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updated wed 30 apr 97 on mon 7 apr 97

Okay I have a question about travel and pottery. I have been to a lot of
countries and have enjoyed it immensely but I have gone with a group 40-70
people depending upon where we went who really don't have an interest in
pottery. Greece was probably the best time pottery-wise that i ahd on trip
because the museums were filled will ancient pots, there was pottery all over
Greece and I came home with a lot. Probably could have come home with more.
We were in Turkey for part of a day and passed some pottery places. We did
see some demonstrations but they were in places where the guide gets a kick
back for having people buy.

When I was in Ireland I got to buy spme pottery from a major store in Dublin.
Actually I was excited to see one of the potters in Ceramics Monthly several
months later.

So my question is:

I see advertised in Ceramics Monthly classes you can take in various
countries. For example there are classes in Waverveen, Netherlands in
handbuilding, throwing, glazing, raku, pit, wood and gas firing which
includes materials, firing lodging and meals. There are places in England,
Italy, Greece, etc.

Has anyone taken any of these? What are they like? Haven't spent many
vacations where we went speedily through every place it would be nice in the
future to take a trip where you get to practice what you love and saty in one
place to get to know it a little.

Sarasota, FL

Jennifer Sanderson on tue 8 apr 97

About 10 yrs ago I went for a week to Douglas Phillips nr Somerset, England.
It was really good: good teaching, once- firing from clay to glaze in a week,
plus salt and raku. I had a B&B in the village, which included lunch, and we
did supper in the pub. It was a tiny village, not picturesque, so all was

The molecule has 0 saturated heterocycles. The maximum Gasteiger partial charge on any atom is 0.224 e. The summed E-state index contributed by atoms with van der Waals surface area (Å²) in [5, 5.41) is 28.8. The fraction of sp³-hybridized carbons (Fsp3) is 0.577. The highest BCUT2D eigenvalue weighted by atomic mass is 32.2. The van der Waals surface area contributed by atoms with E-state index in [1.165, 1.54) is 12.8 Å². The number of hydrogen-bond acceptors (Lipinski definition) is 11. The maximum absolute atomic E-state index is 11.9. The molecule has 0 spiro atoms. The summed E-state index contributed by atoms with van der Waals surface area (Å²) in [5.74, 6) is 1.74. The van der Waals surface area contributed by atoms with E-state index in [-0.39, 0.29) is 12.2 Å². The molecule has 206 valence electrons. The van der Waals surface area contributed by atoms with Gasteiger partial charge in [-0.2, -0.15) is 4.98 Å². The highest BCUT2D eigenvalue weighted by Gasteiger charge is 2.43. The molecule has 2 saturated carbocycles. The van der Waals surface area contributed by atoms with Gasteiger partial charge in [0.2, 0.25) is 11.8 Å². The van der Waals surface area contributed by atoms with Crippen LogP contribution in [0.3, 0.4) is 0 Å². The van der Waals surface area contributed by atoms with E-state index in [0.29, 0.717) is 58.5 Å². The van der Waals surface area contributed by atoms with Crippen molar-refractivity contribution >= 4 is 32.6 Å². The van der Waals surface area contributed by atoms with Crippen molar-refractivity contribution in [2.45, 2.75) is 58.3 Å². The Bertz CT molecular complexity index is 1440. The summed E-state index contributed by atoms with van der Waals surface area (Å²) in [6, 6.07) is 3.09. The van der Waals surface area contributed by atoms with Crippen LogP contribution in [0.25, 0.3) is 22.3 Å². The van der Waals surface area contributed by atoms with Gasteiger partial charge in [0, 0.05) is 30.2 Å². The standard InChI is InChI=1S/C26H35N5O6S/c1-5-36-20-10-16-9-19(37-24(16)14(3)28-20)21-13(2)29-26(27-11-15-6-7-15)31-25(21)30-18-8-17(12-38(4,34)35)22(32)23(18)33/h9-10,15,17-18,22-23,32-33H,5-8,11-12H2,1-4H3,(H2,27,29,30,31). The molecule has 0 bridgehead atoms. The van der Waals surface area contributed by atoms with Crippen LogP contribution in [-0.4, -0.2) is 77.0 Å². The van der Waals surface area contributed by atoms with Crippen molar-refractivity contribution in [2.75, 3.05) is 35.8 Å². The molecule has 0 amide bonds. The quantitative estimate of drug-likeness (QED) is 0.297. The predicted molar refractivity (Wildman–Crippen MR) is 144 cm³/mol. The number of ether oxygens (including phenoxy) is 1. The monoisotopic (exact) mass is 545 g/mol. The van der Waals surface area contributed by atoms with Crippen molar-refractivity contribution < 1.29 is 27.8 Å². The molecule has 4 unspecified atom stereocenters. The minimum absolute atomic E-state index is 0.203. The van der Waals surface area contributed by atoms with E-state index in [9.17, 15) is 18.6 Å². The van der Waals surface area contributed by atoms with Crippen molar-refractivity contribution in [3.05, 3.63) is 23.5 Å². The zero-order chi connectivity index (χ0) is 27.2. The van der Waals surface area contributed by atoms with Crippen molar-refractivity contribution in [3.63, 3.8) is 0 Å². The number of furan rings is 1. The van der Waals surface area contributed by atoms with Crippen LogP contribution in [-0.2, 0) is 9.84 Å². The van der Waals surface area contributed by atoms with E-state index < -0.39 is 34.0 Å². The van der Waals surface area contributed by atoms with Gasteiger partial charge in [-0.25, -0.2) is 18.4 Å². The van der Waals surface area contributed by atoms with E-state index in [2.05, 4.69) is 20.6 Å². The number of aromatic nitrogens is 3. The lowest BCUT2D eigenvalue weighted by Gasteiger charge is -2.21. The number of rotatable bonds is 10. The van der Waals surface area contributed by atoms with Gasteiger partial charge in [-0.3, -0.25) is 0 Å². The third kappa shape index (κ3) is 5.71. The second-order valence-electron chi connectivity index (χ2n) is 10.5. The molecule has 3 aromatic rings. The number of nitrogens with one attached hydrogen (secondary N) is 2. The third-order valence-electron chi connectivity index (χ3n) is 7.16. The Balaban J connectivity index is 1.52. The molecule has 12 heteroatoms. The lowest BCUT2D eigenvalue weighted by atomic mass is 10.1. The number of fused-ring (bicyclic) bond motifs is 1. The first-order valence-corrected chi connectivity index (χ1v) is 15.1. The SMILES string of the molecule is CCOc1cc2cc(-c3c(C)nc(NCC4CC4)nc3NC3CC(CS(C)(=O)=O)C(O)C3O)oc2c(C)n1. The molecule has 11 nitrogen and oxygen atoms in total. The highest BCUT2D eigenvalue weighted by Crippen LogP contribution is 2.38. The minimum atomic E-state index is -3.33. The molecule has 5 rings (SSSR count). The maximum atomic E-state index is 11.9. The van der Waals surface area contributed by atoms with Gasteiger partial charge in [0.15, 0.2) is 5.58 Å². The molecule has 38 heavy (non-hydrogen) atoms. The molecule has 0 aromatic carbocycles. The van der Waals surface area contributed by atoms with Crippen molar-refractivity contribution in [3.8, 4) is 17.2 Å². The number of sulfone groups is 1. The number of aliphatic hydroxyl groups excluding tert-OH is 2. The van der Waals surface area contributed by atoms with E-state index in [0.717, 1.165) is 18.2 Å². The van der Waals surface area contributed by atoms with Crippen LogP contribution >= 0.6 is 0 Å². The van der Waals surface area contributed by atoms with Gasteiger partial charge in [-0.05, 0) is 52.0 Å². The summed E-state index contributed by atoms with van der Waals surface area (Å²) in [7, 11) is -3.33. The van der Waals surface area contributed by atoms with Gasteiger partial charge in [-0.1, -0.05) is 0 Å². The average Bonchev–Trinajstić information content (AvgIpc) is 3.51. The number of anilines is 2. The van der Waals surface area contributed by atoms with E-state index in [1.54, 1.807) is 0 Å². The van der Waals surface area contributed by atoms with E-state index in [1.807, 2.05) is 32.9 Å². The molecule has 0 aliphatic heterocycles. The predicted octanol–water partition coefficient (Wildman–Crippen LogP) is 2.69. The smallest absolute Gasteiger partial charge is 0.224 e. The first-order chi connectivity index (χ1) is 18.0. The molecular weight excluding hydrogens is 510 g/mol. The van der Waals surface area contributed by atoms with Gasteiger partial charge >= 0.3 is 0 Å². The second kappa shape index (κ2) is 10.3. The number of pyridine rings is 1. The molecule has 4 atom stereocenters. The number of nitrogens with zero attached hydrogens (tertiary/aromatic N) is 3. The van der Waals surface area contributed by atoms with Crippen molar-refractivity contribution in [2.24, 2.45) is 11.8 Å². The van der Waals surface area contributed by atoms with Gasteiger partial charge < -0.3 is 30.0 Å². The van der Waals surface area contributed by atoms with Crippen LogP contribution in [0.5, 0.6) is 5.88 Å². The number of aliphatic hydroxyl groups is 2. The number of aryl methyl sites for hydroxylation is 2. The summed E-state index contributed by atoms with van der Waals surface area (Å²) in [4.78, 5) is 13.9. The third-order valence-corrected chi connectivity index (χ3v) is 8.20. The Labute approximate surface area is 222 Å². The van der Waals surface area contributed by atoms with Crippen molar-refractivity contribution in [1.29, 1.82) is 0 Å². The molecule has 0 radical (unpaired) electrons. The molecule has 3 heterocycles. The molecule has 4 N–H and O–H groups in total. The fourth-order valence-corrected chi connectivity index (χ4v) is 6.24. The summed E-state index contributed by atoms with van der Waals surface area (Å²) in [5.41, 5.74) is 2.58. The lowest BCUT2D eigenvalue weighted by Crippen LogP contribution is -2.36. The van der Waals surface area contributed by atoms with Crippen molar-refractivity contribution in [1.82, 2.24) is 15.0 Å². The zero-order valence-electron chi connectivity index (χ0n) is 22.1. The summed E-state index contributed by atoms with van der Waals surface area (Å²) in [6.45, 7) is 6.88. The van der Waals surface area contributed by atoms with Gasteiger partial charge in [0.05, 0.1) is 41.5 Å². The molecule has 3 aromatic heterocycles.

centered on the work. Douglas is really knowledgeable about throwing and
glazes. The course was very well thought out, logical in its progression.
Wheels were Leach. His kiln is wood fired. We built a small wood-fired raku
kiln, and used it for the bisque as well. There was a mid-afternoon tea break
for discussion, out in the garden. There were about 10 of us, maybe 1/2
American, 2 Dutch, 1 NZ, 2 British. Finances were smoothly arranged. All in
all it was extremely well done.

Richard Ramirez on tue 8 apr 97

Been there, done that, got the t-shirt. Yes, some of those classes are great
for just that reason. Need to make sure to research that particiular class,
maybe listen to people that been on that special class you're thinking on
going on.
AS for myself, went to Barbados for 3 weeks, raku, lived on the beach ,room
and board, all for just under $400. Paid tution to a university in Canada,
when as a summer student. Just had a ball! Would do it again the same way. In
fact, I'd be planning to do now, ( some where else of course) If I wasn't
going to Africa this summer. Thats how I plan for my summers, I look through
Ceramic Monthly for the bargins. Good luck, and GO for it!
R12396,Richard,"The Clay Stalker"

Linda Randall on thu 10 apr 97

I am planning to take a workskhop in Majolica from Rosalie Winkoop and don't
know anything about her work. Anybody out there that has ever done a class
with her or know of her? Thanks in advance.

Dawne Jenelle Fowkes on sun 13 apr 97

Rosalie (aka Rosie) Wynkoop and I were classmates at the Kansas City Art
Institute. She is a terrific person and her work in majolica is wonderful.
Although she does pots, she has also done some beautiful clay sculpture. Ask
her about the life size figure she did when she was a sophmore, it was
pretty incredible! She has always been very thoughtful, informative and
helpful with suggestions, etc. You should have a good workshop with

Dawne Jenelle Fowkes
(It's a beautiful beachy California day here....)